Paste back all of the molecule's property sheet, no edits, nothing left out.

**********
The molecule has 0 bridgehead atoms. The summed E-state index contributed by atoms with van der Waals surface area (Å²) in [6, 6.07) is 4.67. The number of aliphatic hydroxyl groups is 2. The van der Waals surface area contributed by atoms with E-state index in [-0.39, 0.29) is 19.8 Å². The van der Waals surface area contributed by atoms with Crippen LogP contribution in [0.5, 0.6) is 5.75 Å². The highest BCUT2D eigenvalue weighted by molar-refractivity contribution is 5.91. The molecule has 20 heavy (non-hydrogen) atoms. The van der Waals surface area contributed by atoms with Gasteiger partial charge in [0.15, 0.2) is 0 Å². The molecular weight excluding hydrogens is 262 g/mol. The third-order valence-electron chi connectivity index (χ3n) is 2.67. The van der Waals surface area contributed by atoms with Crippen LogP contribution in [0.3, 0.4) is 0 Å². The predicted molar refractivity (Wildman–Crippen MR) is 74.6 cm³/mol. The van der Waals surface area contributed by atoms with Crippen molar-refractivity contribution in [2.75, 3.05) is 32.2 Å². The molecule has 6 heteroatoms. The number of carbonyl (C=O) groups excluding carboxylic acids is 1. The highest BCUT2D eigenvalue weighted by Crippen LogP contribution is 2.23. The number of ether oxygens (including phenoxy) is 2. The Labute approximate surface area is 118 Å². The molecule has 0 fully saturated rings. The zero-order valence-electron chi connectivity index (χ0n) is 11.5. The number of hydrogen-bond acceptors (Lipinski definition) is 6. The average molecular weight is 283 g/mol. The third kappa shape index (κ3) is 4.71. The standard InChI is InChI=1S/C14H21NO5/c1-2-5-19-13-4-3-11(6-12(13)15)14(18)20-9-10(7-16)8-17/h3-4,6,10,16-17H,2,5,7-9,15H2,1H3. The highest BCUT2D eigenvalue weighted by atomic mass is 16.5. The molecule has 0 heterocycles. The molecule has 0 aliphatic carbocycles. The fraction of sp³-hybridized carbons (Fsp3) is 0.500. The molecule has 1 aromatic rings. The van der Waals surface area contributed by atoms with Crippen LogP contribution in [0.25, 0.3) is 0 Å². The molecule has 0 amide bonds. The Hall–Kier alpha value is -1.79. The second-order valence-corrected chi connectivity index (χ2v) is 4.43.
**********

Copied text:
The molecule has 0 bridgehead atoms. The summed E-state index contributed by atoms with van der Waals surface area (Å²) in [6, 6.07) is 4.67. The number of aliphatic hydroxyl groups is 2. The van der Waals surface area contributed by atoms with E-state index in [-0.39, 0.29) is 19.8 Å². The van der Waals surface area contributed by atoms with Crippen LogP contribution in [0.5, 0.6) is 5.75 Å². The highest BCUT2D eigenvalue weighted by molar-refractivity contribution is 5.91. The molecule has 20 heavy (non-hydrogen) atoms. The van der Waals surface area contributed by atoms with Gasteiger partial charge in [0.15, 0.2) is 0 Å². The molecular weight excluding hydrogens is 262 g/mol. The third-order valence-electron chi connectivity index (χ3n) is 2.67. The van der Waals surface area contributed by atoms with Crippen LogP contribution in [0.3, 0.4) is 0 Å². The predicted molar refractivity (Wildman–Crippen MR) is 74.6 cm³/mol. The van der Waals surface area contributed by atoms with Crippen molar-refractivity contribution in [2.75, 3.05) is 32.2 Å². The molecule has 6 heteroatoms. The number of carbonyl (C=O) groups excluding carboxylic acids is 1. The highest BCUT2D eigenvalue weighted by Crippen LogP contribution is 2.23. The number of ether oxygens (including phenoxy) is 2. The Labute approximate surface area is 118 Å². The molecule has 0 fully saturated rings. The zero-order valence-electron chi connectivity index (χ0n) is 11.5. The number of hydrogen-bond acceptors (Lipinski definition) is 6. The average molecular weight is 283 g/mol. The third kappa shape index (κ3) is 4.71. The standard InChI is InChI=1S/C14H21NO5/c1-2-5-19-13-4-3-11(6-12(13)15)14(18)20-9-10(7-16)8-17/h3-4,6,10,16-17H,2,5,7-9,15H2,1H3. The highest BCUT2D eigenvalue weighted by atomic mass is 16.5. The molecule has 0 heterocycles. The molecule has 0 aliphatic carbocycles. The fraction of sp³-hybridized carbons (Fsp3) is 0.500. The molecule has 1 aromatic rings. The van der Waals surface area contributed by atoms with Crippen LogP contribution in [0.25, 0.3) is 0 Å². The molecule has 0 amide bonds. The Hall–Kier alpha value is -1.79. The second-order valence-corrected chi connectivity index (χ2v) is 4.43.